LORE / Research
This is the research page of "The Lab on Reengineering (LORE)", a research group investigating techniques to reeengineer software systems. LORE is directed by Prof. Serge Demeyer and is part of the University of Antwerp (Department of Mathematics and Computer Science).
The documentation is missing or obsolete, and the original developers have departed.
Your team has limited understanding of the system and unit tests are missing for many,
if not all, of the components. When you fix a bug in one place, another bug pops up somewhere
else in the system. Long rebuild times make any change difficult.
The above situation may look familiar. Unfortunately, many programming teams are facing the
above problems and don't know how to tackle them. LORE
is a Software Engineering group at the University of Antwerp
which investigates solutions for these problems. We see reengineering as an essential phase
in any software life-cycle because software systems —especially object-oriented ones—
must adapt to changing requirements in order to remain successful. To quote the book we wrote on
the subject: "It is not age that turns a piece of software into a legacy system, but the rate at
which it has been developed and adapted without being reengineered"
LORE is actively looking for industrial partners to set up research
projects in order to expand and validate our expertise. In particular, we are looking
for projects in the area of embedded systems and web applications where we can apply
our techniques. In our opinion such joint-projects between industry and academia are
the cornerstone for reengineering research from which both partners benefit. In that
context is important to point out that all tools that we have developed, originated
from research projects that were held in conjunction with industry.
- Serge Demeyer, Stéphane Ducasse,
and Oscar Nierstrasz.
Object-Oriented Reengineering Patterns. Morgan Kaufmann, 2003.
Based on our research experience we offer expertise in the
following areas; companies who want to make use of our services
should contact us.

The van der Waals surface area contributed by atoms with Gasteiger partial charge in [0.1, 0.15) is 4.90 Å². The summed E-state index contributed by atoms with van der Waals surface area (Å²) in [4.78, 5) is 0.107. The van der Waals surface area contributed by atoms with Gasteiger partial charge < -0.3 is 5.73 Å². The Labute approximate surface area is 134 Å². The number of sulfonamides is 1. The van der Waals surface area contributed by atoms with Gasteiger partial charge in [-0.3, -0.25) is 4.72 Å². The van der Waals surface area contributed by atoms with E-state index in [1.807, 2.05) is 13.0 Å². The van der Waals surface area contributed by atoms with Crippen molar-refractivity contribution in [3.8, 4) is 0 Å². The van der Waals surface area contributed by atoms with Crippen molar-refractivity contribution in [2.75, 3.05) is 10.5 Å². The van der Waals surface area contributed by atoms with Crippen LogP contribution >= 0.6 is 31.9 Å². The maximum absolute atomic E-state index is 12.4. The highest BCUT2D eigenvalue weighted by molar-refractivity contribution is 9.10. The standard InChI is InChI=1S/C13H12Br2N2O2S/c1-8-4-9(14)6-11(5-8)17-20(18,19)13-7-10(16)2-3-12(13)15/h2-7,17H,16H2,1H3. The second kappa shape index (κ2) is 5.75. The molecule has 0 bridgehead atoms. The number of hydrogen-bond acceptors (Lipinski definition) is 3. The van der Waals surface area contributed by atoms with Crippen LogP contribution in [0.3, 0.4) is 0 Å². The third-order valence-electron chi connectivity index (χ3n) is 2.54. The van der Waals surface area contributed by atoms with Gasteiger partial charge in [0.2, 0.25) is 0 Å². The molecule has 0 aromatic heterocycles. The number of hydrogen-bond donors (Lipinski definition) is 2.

Experience with reverse- and reengineering techniques
applicable on large scale software systems. We offer a
full or half-day tutorial
on object-oriented reengineering
Consultancy services with some tool prototypes we developed to detect
potential problems in large software systems (duplicated code, abusive
inheritance, god classes, ...).
Education and training in applying
refactoring. We offer a
to train practicioners the trade-offs involved in cleaning up the code.
Projects (In reverse chronological order)
[2007 - 2011]
Fundamental Issues in Software Engineering: Modelling, Verification and Evolution of Software
Software-intensive systems are among the most complex artefacts ever built. In the development of such systems, the use of rigorous models and analysis methods is essential to make sure that the software satisfies its requirements and exhibits the desired properties (e.g., safety, security, reliability, consistency). At the same time, in order to adapt to the constantly changing requirements and technology, these systems must be able to evolve over time, without breaking their essential properties.
This project combines the leading Belgian research teams in software engineering, with recognised scientific excellence in model-driven engineering (MDE), software evolution, formal modelling and verification (FMV) and aspect-oriented software development (AOSD). The project aims to advance the state of the art in each of these domains. The long term objective of our network is to strengthen existing collaborations and forge new links between those teams, and to leverage and disseminate our research expertise in this domain at a European level.
[2006 - 2010]
Migration to Service-Oriented Architectures
In this project, LORE applies and refines existing reverse and reengineering techniques on industrial cases of KBC, Axa and Toyota. This project works towards a collection of best practices for migrating towards a service-oriented architecture.
[2005 - 2009]
Formal Support for the Transformation of Software Models
A typical characteristic of the software lifecycle is a gradual evolution
from abstract, declarative models to concrete, computational ones. One of
the major problems in the development of software systems is a lack of adequate
support for evolution, i.e. evolution throughout the lifecycle as well as
evolution in time. Consecutive models are hardly related, so that in